However, the society surrounding collegiate sports has lost touch with the true, intrinsic value of an education. When it comes to monetary value, I'll give my personal example. When I graduated from the University of Alabama, I never played a varsity sport in college. I owed somewhere in the ballpark of $30,000 in student loan debt. I knew this would be the case when I applied to Alabama, and I knew this would be the case when I graduated from Alabama. I wasn't awarded a free education, free place to live, free unlimited food while on campus, free healthcare, and a cost of attendance stipend, but again, I knew all of this going into the situation. I valued the intrinsic value of my education much more than the monetary value that could eventually be paid off. Paying off the monetary debt isn't the easiest thing in the world to do, but that's my own fault for not being able to negate this debt by earning scholarships; but it's a manageable situation because I was prepared to manage this situation by my time in school.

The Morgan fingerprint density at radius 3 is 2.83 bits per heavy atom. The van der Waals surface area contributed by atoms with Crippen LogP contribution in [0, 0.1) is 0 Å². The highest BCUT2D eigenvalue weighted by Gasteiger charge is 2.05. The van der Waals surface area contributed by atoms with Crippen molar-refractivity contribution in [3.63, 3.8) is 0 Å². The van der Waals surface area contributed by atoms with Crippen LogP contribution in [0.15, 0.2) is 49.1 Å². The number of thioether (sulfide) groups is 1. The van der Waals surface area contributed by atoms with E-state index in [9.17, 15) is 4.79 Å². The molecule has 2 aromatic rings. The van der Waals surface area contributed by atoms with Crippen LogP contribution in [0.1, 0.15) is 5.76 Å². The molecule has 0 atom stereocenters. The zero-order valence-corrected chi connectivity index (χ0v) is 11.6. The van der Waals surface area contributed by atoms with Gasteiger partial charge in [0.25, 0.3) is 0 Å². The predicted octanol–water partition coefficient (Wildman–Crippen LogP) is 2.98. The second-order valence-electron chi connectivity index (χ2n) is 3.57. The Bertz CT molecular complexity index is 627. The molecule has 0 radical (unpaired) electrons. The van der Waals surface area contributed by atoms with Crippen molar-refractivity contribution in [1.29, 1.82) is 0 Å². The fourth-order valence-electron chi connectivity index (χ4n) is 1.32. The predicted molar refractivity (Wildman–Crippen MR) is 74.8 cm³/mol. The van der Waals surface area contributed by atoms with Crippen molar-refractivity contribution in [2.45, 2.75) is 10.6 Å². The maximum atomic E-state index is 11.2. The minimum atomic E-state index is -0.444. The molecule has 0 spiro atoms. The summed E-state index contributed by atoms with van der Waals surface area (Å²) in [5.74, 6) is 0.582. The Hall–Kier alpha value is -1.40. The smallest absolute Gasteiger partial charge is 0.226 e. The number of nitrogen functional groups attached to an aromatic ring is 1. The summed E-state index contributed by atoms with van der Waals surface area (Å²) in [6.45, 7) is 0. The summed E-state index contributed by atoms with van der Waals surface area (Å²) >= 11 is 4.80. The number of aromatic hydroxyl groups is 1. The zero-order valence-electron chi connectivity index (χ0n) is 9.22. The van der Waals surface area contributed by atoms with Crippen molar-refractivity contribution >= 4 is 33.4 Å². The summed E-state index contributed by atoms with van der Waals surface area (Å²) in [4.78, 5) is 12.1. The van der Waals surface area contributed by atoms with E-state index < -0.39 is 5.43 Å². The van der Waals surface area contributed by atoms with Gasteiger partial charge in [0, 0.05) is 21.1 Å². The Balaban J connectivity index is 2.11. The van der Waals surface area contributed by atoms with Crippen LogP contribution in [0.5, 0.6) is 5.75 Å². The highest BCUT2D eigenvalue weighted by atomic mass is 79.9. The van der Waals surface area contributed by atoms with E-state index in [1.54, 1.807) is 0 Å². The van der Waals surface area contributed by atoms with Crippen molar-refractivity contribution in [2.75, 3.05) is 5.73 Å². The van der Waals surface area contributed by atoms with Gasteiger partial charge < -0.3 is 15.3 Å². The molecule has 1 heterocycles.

Let's be real for a bit now: we all know that the NCAA is hiding behind the facade that they only value the academic statuses of all the student athletes; but if all they were concerned about was the well-being of the student athletes' academic statuses, then they wouldn't accept this much money for broadcasting rights and they wouldn't pay coaches millions of dollars. However, playing a sport in college (playing a sport while still in school) isn't a job; it's a privilege, and it's definitely not a "modern form of slavery."

Also, student athletes are, in fact, allowed to be employed while in college, but they just can't make money simply on the fact that people know them through collegiate athletics. Many student athletes work in grocery stores, fast food restaurants, maintenance jobs, and other places of employment that won't benefit either the employer or employee simply because the employee is a collegiate athlete.